WASHINGTON (6/18/14)--A Credit Union National Association compliance expert this week analyze the National Credit Union Administration's (NCUA) consumer complaint process.
The analysis comes on the heels of a detailed look last month at the Consumer Financial Protection Bureau's (CFPB) handling of complaints. In the new post, Justin Santopietro, of CUNA's compliance team, specifically studies what happens after the CFPB passes on complaints to the NCUA. The CFPB, by law, can only accept complaints from members of credit unions with over $10 billion in assets.
After talking with CFPB and NCUA officials, Santopietro found that the NCUA system is streamlined and well-staffed, with complaints processed within two months. The complaints from the CFPB, he found, are fed directly into the NCUA system, and are therefore well-integrated into the federal credit union regulators' existing system.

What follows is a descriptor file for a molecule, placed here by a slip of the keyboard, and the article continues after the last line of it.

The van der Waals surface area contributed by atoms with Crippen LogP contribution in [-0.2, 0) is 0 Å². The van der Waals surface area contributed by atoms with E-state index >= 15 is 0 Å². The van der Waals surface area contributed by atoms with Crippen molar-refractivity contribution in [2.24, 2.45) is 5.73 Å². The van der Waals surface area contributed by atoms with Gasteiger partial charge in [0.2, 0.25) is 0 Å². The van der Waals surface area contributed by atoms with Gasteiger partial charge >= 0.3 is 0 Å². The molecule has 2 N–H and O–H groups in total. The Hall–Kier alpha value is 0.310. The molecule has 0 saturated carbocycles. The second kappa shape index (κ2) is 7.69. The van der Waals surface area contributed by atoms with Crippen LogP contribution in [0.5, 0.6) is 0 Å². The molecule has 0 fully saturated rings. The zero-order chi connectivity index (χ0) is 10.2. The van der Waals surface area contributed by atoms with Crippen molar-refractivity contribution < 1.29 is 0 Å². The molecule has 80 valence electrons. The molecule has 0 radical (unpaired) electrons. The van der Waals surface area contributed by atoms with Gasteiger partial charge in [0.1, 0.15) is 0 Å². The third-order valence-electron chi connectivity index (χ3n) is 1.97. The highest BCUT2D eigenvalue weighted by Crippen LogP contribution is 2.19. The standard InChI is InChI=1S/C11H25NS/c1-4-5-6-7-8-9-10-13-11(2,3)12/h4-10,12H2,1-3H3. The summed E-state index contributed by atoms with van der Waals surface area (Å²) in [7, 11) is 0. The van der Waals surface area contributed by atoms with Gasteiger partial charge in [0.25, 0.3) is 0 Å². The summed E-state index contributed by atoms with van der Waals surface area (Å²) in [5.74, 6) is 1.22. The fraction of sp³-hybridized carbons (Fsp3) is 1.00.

Before even addressing the grievance, however, the NCUA determines whether or not the complaint falls within the scope of its mandate. If it does, Santopietro reports, the regulatory body sends copies of the complaint to the allegedly offending credit union's supervisory committee and the credit union's CEO. Afterward, the credit union has 20 days to respond.
The whole process of investigation and response, Santopietro found, generally takes more than 60 days.
Recent complaints, he found, mostly deal with mortgage servicing, fees, and student loans.
CUNA members can access this and other CompBlog entries through the resource link below.